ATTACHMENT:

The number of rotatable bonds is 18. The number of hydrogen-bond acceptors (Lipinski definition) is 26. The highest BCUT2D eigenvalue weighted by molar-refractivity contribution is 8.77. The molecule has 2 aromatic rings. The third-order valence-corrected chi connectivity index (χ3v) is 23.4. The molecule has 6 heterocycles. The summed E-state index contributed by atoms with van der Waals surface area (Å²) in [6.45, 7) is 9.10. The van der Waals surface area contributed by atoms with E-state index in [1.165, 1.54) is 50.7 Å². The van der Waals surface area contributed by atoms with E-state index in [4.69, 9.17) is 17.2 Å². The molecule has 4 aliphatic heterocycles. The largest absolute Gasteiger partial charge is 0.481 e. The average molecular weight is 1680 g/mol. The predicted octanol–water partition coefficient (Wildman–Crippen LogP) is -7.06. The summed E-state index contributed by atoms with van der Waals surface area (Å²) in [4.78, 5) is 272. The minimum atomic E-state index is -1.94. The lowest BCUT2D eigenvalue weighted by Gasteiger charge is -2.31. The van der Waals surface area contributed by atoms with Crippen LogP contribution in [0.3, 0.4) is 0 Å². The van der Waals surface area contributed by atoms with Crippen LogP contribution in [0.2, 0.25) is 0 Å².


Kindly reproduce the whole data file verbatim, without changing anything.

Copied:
The number of rotatable bonds is 18. The number of hydrogen-bond acceptors (Lipinski definition) is 26. The highest BCUT2D eigenvalue weighted by molar-refractivity contribution is 8.77. The molecule has 2 aromatic rings. The third-order valence-corrected chi connectivity index (χ3v) is 23.4. The molecule has 6 heterocycles. The summed E-state index contributed by atoms with van der Waals surface area (Å²) in [6.45, 7) is 9.10. The van der Waals surface area contributed by atoms with E-state index in [1.165, 1.54) is 50.7 Å². The van der Waals surface area contributed by atoms with E-state index in [4.69, 9.17) is 17.2 Å². The molecule has 4 aliphatic heterocycles. The largest absolute Gasteiger partial charge is 0.481 e. The average molecular weight is 1680 g/mol. The predicted octanol–water partition coefficient (Wildman–Crippen LogP) is -7.06. The summed E-state index contributed by atoms with van der Waals surface area (Å²) in [4.78, 5) is 272. The minimum atomic E-state index is -1.94. The lowest BCUT2D eigenvalue weighted by Gasteiger charge is -2.31. The van der Waals surface area contributed by atoms with Crippen LogP contribution in [0.3, 0.4) is 0 Å². The van der Waals surface area contributed by atoms with Crippen LogP contribution in [0.2, 0.25) is 0 Å².